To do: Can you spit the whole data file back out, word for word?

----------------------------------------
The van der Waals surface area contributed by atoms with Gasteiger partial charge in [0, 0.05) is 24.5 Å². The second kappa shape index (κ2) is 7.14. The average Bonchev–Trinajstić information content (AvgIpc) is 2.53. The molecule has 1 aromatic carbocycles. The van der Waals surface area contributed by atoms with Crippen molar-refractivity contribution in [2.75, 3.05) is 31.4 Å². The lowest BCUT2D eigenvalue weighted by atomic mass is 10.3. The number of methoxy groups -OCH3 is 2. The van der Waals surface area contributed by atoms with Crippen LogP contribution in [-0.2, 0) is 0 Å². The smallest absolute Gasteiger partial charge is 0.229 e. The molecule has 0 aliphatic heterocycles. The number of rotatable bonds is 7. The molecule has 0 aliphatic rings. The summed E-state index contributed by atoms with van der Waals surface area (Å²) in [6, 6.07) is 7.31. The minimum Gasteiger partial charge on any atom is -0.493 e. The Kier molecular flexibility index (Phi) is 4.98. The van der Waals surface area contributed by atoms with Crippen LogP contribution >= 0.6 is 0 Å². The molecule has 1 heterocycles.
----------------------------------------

The van der Waals surface area contributed by atoms with Gasteiger partial charge in [0, 0.05) is 24.5 Å². The second kappa shape index (κ2) is 7.14. The average Bonchev–Trinajstić information content (AvgIpc) is 2.53. The molecule has 1 aromatic carbocycles. The van der Waals surface area contributed by atoms with Crippen molar-refractivity contribution in [2.75, 3.05) is 31.4 Å². The lowest BCUT2D eigenvalue weighted by atomic mass is 10.3. The number of methoxy groups -OCH3 is 2. The van der Waals surface area contributed by atoms with Crippen LogP contribution in [-0.2, 0) is 0 Å². The smallest absolute Gasteiger partial charge is 0.229 e. The molecule has 0 aliphatic heterocycles. The number of rotatable bonds is 7. The molecule has 0 aliphatic rings. The summed E-state index contributed by atoms with van der Waals surface area (Å²) in [6, 6.07) is 7.31. The minimum Gasteiger partial charge on any atom is -0.493 e. The Kier molecular flexibility index (Phi) is 4.98. The van der Waals surface area contributed by atoms with Crippen LogP contribution >= 0.6 is 0 Å². The molecule has 1 heterocycles.